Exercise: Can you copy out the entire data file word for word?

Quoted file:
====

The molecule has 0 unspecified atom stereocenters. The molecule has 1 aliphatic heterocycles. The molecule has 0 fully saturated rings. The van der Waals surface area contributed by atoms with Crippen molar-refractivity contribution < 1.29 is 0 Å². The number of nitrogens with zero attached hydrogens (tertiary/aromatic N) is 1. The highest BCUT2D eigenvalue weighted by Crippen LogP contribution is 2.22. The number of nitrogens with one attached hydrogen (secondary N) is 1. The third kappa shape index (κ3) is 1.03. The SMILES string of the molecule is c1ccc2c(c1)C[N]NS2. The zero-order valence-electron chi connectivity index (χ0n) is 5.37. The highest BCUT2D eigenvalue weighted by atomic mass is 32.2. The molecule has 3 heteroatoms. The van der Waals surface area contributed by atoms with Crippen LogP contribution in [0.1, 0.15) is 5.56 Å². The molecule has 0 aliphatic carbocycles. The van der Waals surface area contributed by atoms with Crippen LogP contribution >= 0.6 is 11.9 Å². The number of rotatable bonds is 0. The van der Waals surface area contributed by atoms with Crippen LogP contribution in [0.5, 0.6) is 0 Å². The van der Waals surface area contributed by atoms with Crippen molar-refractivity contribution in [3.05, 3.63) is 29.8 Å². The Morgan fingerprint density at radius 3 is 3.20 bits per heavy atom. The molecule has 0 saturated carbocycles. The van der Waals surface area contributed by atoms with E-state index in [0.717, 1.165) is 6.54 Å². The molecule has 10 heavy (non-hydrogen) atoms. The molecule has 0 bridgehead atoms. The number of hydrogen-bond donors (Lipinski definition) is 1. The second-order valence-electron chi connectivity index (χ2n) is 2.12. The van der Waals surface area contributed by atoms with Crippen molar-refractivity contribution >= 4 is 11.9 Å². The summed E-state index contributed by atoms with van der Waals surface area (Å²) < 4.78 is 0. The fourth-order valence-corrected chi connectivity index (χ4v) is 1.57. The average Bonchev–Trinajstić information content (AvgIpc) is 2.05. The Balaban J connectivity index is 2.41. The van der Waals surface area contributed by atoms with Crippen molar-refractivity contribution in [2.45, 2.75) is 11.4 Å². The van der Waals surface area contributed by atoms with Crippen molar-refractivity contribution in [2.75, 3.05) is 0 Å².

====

The molecule has 0 unspecified atom stereocenters. The molecule has 1 aliphatic heterocycles. The molecule has 0 fully saturated rings. The van der Waals surface area contributed by atoms with Crippen molar-refractivity contribution < 1.29 is 0 Å². The number of nitrogens with zero attached hydrogens (tertiary/aromatic N) is 1. The highest BCUT2D eigenvalue weighted by Crippen LogP contribution is 2.22. The number of nitrogens with one attached hydrogen (secondary N) is 1. The third kappa shape index (κ3) is 1.03. The SMILES string of the molecule is c1ccc2c(c1)C[N]NS2. The zero-order valence-electron chi connectivity index (χ0n) is 5.37. The highest BCUT2D eigenvalue weighted by atomic mass is 32.2. The molecule has 3 heteroatoms. The van der Waals surface area contributed by atoms with Crippen LogP contribution in [0.1, 0.15) is 5.56 Å². The molecule has 0 aliphatic carbocycles. The van der Waals surface area contributed by atoms with Crippen LogP contribution >= 0.6 is 11.9 Å². The number of rotatable bonds is 0. The van der Waals surface area contributed by atoms with Crippen LogP contribution in [0.5, 0.6) is 0 Å². The van der Waals surface area contributed by atoms with Crippen molar-refractivity contribution in [3.05, 3.63) is 29.8 Å². The Morgan fingerprint density at radius 3 is 3.20 bits per heavy atom. The molecule has 0 saturated carbocycles. The van der Waals surface area contributed by atoms with E-state index in [0.717, 1.165) is 6.54 Å². The molecule has 10 heavy (non-hydrogen) atoms. The molecule has 0 bridgehead atoms. The number of hydrogen-bond donors (Lipinski definition) is 1. The second-order valence-electron chi connectivity index (χ2n) is 2.12. The van der Waals surface area contributed by atoms with Crippen molar-refractivity contribution >= 4 is 11.9 Å². The summed E-state index contributed by atoms with van der Waals surface area (Å²) < 4.78 is 0. The fourth-order valence-corrected chi connectivity index (χ4v) is 1.57. The average Bonchev–Trinajstić information content (AvgIpc) is 2.05. The Balaban J connectivity index is 2.41. The van der Waals surface area contributed by atoms with Crippen molar-refractivity contribution in [2.45, 2.75) is 11.4 Å². The van der Waals surface area contributed by atoms with Crippen molar-refractivity contribution in [2.75, 3.05) is 0 Å².